When we are talking about mental health, what do we mean? One way of describing it is as an overall look at how we are doing – emotionally, psychologically, and socially. Part of being mentally healthy is proactively creating a positive environment for ourselves. Social interactions are an important aspect of that.
Given how much awake time we spend working, it is a good idea to look at healthy social connections with people we work with. We have all had days where a fun lunch with colleagues just made our day or a fun conversation at the Keurig put some extra spring in our step, but the opposite is also true; social disconnect at work, a sense of loneliness, or feeling like you don’t have a friend at work can have a negative impact on our overall well-being or overall mental health.
Imagine people who live alone and do not have a family or many friends. Maybe they are new in town. The office may be the only place where they can be social, and meaningful connections at work become even more important. Most of us know the feeling that life is OK as long as at least one aspect of it is going well, whether that’s personal or work. But when both feel off and lonely, we do not just suffer mentally, we actually hurt physically too.
Researchers at Brigham Young University released a study about the link of social interaction and its impact on mental and physical health and the outcome was surprising in just how direct that link is. For example, it turned out that social isolation may actually be one of the biggest risk factors for human mortality. As an example, here is how the study corresponds low social interaction to some of the more common risks to our wellbeing:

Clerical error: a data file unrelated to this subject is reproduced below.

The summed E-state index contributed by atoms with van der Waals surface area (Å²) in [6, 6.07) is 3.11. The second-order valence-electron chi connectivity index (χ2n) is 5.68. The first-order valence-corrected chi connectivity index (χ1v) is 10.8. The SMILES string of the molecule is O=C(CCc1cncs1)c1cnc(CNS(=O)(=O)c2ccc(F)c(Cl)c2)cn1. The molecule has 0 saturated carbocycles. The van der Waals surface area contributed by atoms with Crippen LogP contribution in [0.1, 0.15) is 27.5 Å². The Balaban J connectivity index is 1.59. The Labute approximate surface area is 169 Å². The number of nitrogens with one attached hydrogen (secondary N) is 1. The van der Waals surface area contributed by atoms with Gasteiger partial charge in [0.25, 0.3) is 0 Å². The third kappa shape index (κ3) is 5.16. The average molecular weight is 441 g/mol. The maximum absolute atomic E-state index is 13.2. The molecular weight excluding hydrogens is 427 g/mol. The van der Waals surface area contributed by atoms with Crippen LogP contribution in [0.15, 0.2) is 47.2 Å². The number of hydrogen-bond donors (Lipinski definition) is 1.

- As bad for your health as smoking 15 cigarettes a day.
- As dangerous as being an alcoholic.
- As harmful as never exercising.
- Twice as dangerous as obesity.
But how exactly do we build a strong social connectivity?
- Greet people in your neighborhood, the coffee shop or grocery store, especially if you are a regular customer, introduce yourself!
- Accept invitations to neighborhood outings, street festivals, or school reunions. Even if you do not feel like going, at least attend for a little while and see if you connect with someone new or old.
- Volunteer or mentor: there are so many ways to spend time purposefully with strangers and it takes a lot of the “I am not sure what to say” out of the equation.
- Look for a MeetUp group nearby that unites people with a common interest. Whether that is crocheting, beer brewing, hiking or planting a garden, there are likeminded people to connect with, or a whole new quirky hobby to find.
- Call someone you have not spoken to in a while, or send an email or reach out on a social networking site. You may just make that person’s day.
- Learn a new skill, take a cooking class or learn a new language, build a new branch to your network.
- Smile! We smile when we feel good, but we also feel better when we smile!
Resources that connect:
Sources to read more on the topic: